His helpful Old Testament criticism was brought prematurely to a close by his adoption of the theory (due largely to Winckler) that the main part of the records concerning the early history of Israel refer to a district in southern Judah called in Hebrew by a name (misr) which usually means Egypt. This district is connected with the Kenites, from whom, it is widely held, the Hebrews derived their initial cult of Yahweh; and the name of one of the clans of the region, Jerahmeel, by its similarity in form to Israel and other Old Testament names, suggested to Cheyne that it gives us the central point of the Israelite development. Thereupon in a series of volumes (Critica Biblica, etc.) he proceeded to rewrite the early history, substituting the name Jerahmeel for a great number of the names in the Hebrew text, undeterred by difficulties confronting such substitution. Though this procedure was generally condemned by scholars, Cheyne held on to it to the last. This unfortunate surrender to a baseless hypothesis was and is deplored by his friends as a mere waste of fine critical power. But it is generally felt that this lacuna in his critical work must not blind us to the value of the contributions he has made to Biblical science.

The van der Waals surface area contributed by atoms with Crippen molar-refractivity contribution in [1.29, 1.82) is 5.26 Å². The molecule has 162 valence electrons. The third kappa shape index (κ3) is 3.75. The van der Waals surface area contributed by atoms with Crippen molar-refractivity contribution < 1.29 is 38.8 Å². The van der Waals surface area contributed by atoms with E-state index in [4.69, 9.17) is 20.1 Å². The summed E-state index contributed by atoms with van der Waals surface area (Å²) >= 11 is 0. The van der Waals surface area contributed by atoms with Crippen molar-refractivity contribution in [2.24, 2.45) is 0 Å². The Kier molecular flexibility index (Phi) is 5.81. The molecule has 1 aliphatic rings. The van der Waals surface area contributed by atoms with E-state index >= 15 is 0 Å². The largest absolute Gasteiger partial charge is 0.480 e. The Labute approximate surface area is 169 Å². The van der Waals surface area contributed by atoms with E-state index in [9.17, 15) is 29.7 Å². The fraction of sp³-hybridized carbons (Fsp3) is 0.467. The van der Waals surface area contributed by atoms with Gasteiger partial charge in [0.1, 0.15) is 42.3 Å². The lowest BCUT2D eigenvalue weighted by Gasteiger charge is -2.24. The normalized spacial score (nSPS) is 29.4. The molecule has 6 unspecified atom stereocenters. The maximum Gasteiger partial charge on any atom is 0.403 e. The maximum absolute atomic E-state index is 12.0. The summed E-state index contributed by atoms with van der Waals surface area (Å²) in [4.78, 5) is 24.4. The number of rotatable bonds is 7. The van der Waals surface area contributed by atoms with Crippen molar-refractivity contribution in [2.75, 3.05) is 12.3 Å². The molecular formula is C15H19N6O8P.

His latest literary output (in the volume mentioned at the head of this notice) is probably to be regarded not as a quite new departure, but rather as the formulation of ideas that had been long held by him more or less consciously. Though he had surmounted his early doubt, he seems never to have been in full sympathy with the Church creeds. His various writings show an increasing divergence from prevailing opinions; he was seeking what he thought or hoped to prove a larger scope and a purer atmosphere, and he fell in readily with certain Oriental conceptions and systems that had been making their way gradually in the Western world. He became a member of a Brahmanist Society, and was in intimate relations with the founder of the Bahaist Movement and with his son. He held that peace among nations could be secured only through religious union. Each of the great religions of the present day, he thought, might learn from the others, and a common faith would make all men brothers. Though he affirmed the superiority of the founder of Christianity to all other religious teachers, he seems to have been especially attracted by Bahau'llah and his formulation of religious truth — "one God, and he a God of love." This is by no means a new idea, but it seemed to Cheyne to acquire a new vital energy as preached by the Bahaists, and in his latest volume he supports it with enthusiasm. He does not discuss the details of the hoped-for movement towards universal peace; he does not, for example, consider whether history shows that social fusion and religious unification have always gone hand-in-hand. But whatever the difficulties in his theory and the obstacles to the fulfilment of his hope, the reader cannot fail to be impressed by his religious breadth and the nobility of his purpose.